The second group were criminal organizations (heishehui zuzhi), which refer to structured and well-financed violent criminal groups that enjoy political protection to control certain territories. The first “evil force”-type criminal groups occupy the lower echelon of a “black society”, while the second represent the more sophisticated, structured, and well-funded mafia organizations. However, when left unchecked, the former TFH-like groups may grow to become the latter mafia-like organizations. The distinctions between the two types are consistent with the definitions of criminal organizations and mafias in the Chinese Criminal Law[11] and criminology. On the one hand, TFH are structurally and characteristically more proximate to the less sophisticated criminal groups. On the other hand, mafias are hierarchical criminal organizations with distinct codes of conduct and whose primary activities include protection racketing, dispute arbitration and resolution between criminals, brokering and enforcing illegal transactions.[12]

Poster from China’s crackdown on crime: ‘We must resolutely wipe out evil forces.’
Credit: John Pasden.

The campaign specifically targeted 12 types of criminal and mafia groups involved in a range of illegal activities, including TFH involved in land grabs, housing demolitions, and construction projects, as well as mafias who colluded with local governments as part of the crime-politics nexus.[13] In addition, the singling out of “village tyrants” (cunba) as a target also underscored the central government’s recognition of criminals’ infiltration into village politics.

Up to 2018 year-end, the campaign had swept away 100 mafia organizations (shehei fanzui zuzhi) and destroyed 1,129 criminal organizations (heishili fanzui zuzhi) in the first ten provinces investigated. It had also frozen and confiscated 4.9 billion RMB worth of illegal assets, of which 2,896 cases involved “protective umbrellas”.[14] Due to the mounting local government debts, the “Sweeping Black” campaign also had the unstated objective of confiscating illicit wealth in order to finance local fiscal shortfalls. As such, a large number of private enterprises were targeted and their “illicit wealth” transferred to local government coffers once the firms were found to have criminal connections.[15]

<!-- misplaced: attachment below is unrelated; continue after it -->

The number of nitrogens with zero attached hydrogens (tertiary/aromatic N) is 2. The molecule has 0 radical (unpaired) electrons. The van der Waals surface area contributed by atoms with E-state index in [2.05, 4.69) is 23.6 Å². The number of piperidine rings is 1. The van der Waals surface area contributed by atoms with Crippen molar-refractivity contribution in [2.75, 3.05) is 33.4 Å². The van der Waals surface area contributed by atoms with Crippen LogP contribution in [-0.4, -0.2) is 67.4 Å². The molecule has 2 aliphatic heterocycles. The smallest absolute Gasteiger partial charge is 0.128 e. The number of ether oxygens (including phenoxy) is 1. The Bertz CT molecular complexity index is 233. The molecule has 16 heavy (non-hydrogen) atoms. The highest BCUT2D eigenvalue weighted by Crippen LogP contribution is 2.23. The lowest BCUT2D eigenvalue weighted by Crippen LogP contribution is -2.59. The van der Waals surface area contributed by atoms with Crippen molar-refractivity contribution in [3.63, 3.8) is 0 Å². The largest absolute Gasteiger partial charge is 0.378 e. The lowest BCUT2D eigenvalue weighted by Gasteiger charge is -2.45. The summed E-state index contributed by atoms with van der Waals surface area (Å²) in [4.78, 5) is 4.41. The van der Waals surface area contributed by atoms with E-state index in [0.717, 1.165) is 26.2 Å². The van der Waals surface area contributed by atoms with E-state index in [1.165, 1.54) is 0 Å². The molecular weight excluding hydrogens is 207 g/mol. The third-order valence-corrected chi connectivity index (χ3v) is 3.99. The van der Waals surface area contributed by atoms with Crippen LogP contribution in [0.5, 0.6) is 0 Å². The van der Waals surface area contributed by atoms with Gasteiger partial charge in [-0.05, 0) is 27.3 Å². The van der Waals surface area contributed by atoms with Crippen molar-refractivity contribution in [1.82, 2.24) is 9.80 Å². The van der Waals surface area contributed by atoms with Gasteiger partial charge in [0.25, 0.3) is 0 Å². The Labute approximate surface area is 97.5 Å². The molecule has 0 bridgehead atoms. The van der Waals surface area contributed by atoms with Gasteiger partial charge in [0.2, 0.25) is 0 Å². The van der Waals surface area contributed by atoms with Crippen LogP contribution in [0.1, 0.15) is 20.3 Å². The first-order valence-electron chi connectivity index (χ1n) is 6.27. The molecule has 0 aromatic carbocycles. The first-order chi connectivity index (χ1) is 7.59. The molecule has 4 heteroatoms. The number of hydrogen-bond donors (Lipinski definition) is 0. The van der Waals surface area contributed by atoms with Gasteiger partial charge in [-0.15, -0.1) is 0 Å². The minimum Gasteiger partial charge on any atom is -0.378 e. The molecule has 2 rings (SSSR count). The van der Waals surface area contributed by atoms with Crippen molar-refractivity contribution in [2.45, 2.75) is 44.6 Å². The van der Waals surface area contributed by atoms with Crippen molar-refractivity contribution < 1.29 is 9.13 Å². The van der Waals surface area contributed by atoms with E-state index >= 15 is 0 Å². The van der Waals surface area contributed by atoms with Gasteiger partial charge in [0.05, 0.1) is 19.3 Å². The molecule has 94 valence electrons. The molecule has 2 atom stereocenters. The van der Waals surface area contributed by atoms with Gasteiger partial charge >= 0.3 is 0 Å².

However, as with all Maoist-style campaigns, once hard targets are set, overzealous implementation by local officials ensues, as they would be punished if targets set by higher-up were not met. What constitutes “criminal targets” are ambiguously and arbitrarily defined. Some village authorities, for example, have included “left behind children” (of parents who are migrant workers) in their definitions of “criminals”. As some adolescents, left behind by their parents who depart for the cities as migrant workers, become juvenile delinquents, their inclusion into the local campaign scope is a bureaucratic short cut to meet the set target.[16]

Though this three-year campaign officially ended in 2021, Xi Jinping’s efforts to further shore up the Party’s legitimacy continued with yet another rectification campaign to punish corrupt and disloyal conduct among the police, the court, and others in the political-legal apparatus.[17] Under Xi Jinping, where political power is being increasingly centralized, these political campaigns are a means to get rid of his political opponents within the system. These political maneuvers strengthen the power of the ruling faction, while weakening the alternative powerbases. Under the pretense of bolstering the Party’s legitimacy, they result in arbitrary punishments of Party cadres and citizens alike, and thus undermine the rule of law in the long-run.